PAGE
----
My background: have been editing on NLEs since 1996... back when footage was digitised at PAL or often half-PAL resolution off an S-VHS camcorder or VHS deck in real time through a very expensive PCI card. From there I've been through the first iterations of mini DV tape, Firewire and iMovie, several versions of Final Cut Pro, the first consumer Sony HDV cameras and the joys of authoring to DVD.
LumaFusion won me over as a fan due to it finding that oh-so-rare middle ground between the simplified, good-result-but-no-control-or-flexibility ideology of iMovie and its many imitators, and full blown NLEs that can do everything and the complexity that invariably goes with such applications.
The key to its success is simply this: it provides all the necessary editing tools and functions required to have proper, accurate control over the editing process, without trying to do 'too much'.
It both embraces the advantages of iOS's touch interface whilst being acutely aware of its limitations, and thus doesn't overwhelm the interface or the app with too many features that cannot be appropriately accommodated. It's a lean and mean, basic but professional editor.
I taught my girlfriend how to video edit using LumaFusion. Unlike me, she didn't have 20 years' prior experience in digital media, and wouldn't describe herself as particularly tech-savvy let alone familiar with the nuts and bolts of video production. Yet within a few days she was comfortably chopping up video clips and within a couple of weeks was producing YouTube-ready exports ready for upload. I think that speaks volumes as to how well LumaFusion works.
Its other advantage is the iOS/iPad platform itself. For me, being able to AirDrop over 4K H.265 video files straight off my iPhone and start cutting together without nary a dropped frame whilst out hiking, being away from home or even travelling in a car or bus is a huge time advantage. Doing a first rough cut while relaxing on the couch rather than being strapped to a desk is a joy.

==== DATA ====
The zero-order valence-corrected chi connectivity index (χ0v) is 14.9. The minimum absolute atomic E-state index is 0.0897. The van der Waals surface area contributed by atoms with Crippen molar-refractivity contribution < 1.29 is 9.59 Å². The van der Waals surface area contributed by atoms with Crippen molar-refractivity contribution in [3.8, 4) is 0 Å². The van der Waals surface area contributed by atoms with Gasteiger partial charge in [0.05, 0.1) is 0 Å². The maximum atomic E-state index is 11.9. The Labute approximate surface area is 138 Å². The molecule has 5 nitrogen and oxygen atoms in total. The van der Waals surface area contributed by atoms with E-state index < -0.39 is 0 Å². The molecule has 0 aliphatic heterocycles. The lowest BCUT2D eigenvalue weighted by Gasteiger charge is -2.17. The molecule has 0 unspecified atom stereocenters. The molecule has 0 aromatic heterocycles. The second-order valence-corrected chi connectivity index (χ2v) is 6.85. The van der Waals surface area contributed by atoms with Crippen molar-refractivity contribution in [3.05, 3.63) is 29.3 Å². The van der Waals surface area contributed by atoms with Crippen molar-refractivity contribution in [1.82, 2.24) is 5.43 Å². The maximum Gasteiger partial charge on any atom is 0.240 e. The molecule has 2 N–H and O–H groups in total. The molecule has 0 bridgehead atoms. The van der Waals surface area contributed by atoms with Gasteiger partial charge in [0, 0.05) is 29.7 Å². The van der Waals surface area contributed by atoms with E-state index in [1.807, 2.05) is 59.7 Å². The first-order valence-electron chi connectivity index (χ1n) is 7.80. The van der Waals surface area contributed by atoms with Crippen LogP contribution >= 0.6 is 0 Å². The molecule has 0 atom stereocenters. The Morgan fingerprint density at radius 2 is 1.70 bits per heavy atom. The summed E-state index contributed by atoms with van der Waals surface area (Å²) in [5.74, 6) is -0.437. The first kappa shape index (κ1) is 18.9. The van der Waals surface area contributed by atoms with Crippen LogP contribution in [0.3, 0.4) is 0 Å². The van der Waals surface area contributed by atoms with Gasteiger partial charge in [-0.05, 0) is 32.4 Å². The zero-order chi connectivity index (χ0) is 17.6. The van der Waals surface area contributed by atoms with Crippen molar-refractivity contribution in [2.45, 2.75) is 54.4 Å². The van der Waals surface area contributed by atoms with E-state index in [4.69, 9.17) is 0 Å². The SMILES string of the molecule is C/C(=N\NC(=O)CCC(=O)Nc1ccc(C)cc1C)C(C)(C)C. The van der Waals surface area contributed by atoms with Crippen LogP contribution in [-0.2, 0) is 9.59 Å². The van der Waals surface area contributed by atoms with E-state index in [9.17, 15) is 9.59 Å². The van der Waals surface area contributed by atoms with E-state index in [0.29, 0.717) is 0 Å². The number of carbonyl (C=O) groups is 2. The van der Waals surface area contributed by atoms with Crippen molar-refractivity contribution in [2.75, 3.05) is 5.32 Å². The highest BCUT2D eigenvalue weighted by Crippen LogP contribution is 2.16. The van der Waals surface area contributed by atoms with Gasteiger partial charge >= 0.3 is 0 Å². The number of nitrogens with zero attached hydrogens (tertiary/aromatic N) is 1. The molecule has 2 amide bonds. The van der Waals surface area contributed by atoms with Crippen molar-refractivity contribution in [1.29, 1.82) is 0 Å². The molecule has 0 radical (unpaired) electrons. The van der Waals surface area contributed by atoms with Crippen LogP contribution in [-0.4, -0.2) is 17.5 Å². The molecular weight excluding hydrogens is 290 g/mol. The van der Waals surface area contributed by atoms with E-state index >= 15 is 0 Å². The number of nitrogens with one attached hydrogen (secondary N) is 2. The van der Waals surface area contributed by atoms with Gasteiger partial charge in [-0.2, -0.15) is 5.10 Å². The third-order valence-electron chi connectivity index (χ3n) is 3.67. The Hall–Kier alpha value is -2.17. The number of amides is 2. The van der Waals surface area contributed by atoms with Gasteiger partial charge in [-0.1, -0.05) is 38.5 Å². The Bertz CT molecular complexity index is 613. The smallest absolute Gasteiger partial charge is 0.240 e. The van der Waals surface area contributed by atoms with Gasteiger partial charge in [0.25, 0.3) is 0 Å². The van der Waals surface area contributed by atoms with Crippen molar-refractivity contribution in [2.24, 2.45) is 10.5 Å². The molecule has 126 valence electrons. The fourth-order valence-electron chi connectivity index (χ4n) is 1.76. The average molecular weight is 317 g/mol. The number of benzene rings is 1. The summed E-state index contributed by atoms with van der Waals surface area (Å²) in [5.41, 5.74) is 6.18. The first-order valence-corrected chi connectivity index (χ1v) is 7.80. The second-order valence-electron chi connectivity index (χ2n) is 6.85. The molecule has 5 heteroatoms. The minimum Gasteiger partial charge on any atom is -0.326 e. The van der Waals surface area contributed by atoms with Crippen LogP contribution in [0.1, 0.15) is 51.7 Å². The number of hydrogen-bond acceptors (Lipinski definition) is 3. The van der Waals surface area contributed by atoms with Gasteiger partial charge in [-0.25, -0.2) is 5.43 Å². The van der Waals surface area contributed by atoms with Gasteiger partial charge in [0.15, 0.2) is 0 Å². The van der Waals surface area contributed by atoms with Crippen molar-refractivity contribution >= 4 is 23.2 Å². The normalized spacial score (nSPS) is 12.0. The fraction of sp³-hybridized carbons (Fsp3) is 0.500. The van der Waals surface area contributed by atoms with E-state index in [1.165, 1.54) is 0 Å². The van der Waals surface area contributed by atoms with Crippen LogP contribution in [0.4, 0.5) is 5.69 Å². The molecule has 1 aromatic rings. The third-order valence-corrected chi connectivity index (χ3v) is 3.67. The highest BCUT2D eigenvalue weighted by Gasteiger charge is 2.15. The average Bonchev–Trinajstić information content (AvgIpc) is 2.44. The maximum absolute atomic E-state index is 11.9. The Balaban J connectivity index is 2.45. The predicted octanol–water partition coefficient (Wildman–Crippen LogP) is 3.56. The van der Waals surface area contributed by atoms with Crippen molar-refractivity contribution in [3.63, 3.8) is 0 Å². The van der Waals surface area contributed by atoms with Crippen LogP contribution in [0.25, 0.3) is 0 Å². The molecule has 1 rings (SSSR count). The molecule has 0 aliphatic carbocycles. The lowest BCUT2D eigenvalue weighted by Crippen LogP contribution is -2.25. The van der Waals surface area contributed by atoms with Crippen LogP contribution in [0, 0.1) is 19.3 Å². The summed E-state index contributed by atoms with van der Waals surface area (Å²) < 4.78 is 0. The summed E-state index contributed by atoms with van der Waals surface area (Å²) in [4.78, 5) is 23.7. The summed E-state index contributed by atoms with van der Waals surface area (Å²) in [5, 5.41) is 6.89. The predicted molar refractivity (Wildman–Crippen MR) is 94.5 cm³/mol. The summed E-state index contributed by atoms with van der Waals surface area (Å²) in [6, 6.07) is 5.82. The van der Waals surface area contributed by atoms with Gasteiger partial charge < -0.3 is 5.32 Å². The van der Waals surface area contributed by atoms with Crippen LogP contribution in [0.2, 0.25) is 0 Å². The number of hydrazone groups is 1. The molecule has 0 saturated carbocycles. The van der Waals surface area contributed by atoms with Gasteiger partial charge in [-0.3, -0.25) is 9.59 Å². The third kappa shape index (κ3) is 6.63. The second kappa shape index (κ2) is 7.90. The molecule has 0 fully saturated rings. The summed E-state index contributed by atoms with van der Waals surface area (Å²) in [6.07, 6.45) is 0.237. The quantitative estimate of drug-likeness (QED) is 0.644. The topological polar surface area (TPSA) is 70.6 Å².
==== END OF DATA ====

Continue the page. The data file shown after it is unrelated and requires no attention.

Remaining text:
Things have recently changed with my intended video work in the past few months, and along with it I've decided to add DaVinci Resolve Studio to the mix, in part to use the Speed Editor to see if I can literally speed up my editing process for certain types of videos (lots of cuts and not much else), and in part to improve my post graphics and effects with Fusion. Despite my previous experiences with Final Cut and Premiere, Resolve is again, a huge learning curve and a reminder of just how easy and straightforward LumaFusion is. It can't do everything, but for the basics it is just wonderfully efficient and lean.
I still see LumaFusion as a part of my overall workflow, especially as a super-portable, super convenient cut interface where rough edits can be completed away from the desktop, before XML-exporting over to the desktop NLE for further polishing and additional work.
Ironically enough, with the recent V3 update and upcoming feature packs a considerable number of more advanced features (multi cam sync editing, audio units, warp stabilisation) that might have forced some use cases towards a desktop NLE will now be covered within LumaFusion itself. The app won't and can never be all things to all people, but by golly it covers a lot of ground for most users
Whenever I hear "there aren't any pro apps for iPad", I just roll my eyes...